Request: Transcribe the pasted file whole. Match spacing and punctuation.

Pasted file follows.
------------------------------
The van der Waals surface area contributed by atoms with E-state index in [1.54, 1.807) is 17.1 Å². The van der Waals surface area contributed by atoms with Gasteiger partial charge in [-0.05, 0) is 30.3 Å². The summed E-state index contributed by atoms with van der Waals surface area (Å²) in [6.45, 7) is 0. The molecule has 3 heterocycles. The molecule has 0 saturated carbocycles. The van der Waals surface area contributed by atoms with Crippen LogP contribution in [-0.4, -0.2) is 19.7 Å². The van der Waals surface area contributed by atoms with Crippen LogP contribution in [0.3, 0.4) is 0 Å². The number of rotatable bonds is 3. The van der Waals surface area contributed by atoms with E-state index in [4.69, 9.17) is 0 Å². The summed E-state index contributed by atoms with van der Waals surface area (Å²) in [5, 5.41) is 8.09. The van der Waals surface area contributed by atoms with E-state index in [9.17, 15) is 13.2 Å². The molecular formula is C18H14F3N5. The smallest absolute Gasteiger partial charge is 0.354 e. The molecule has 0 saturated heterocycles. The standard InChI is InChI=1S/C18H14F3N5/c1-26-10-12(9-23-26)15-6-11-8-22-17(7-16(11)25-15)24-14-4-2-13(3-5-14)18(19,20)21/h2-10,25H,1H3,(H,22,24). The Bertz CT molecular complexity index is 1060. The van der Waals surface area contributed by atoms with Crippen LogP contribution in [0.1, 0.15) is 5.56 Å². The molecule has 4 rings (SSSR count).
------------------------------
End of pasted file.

The van der Waals surface area contributed by atoms with E-state index in [1.54, 1.807) is 17.1 Å². The van der Waals surface area contributed by atoms with Gasteiger partial charge in [-0.05, 0) is 30.3 Å². The summed E-state index contributed by atoms with van der Waals surface area (Å²) in [6.45, 7) is 0. The molecule has 3 heterocycles. The molecule has 0 saturated carbocycles. The van der Waals surface area contributed by atoms with Crippen LogP contribution in [-0.4, -0.2) is 19.7 Å². The van der Waals surface area contributed by atoms with Crippen LogP contribution in [0.3, 0.4) is 0 Å². The number of rotatable bonds is 3. The van der Waals surface area contributed by atoms with E-state index in [4.69, 9.17) is 0 Å². The summed E-state index contributed by atoms with van der Waals surface area (Å²) in [5, 5.41) is 8.09. The van der Waals surface area contributed by atoms with E-state index in [9.17, 15) is 13.2 Å². The molecular formula is C18H14F3N5. The smallest absolute Gasteiger partial charge is 0.354 e. The molecule has 0 saturated heterocycles. The standard InChI is InChI=1S/C18H14F3N5/c1-26-10-12(9-23-26)15-6-11-8-22-17(7-16(11)25-15)24-14-4-2-13(3-5-14)18(19,20)21/h2-10,25H,1H3,(H,22,24). The Bertz CT molecular complexity index is 1060. The van der Waals surface area contributed by atoms with Crippen LogP contribution in [0.1, 0.15) is 5.56 Å². The molecule has 4 rings (SSSR count).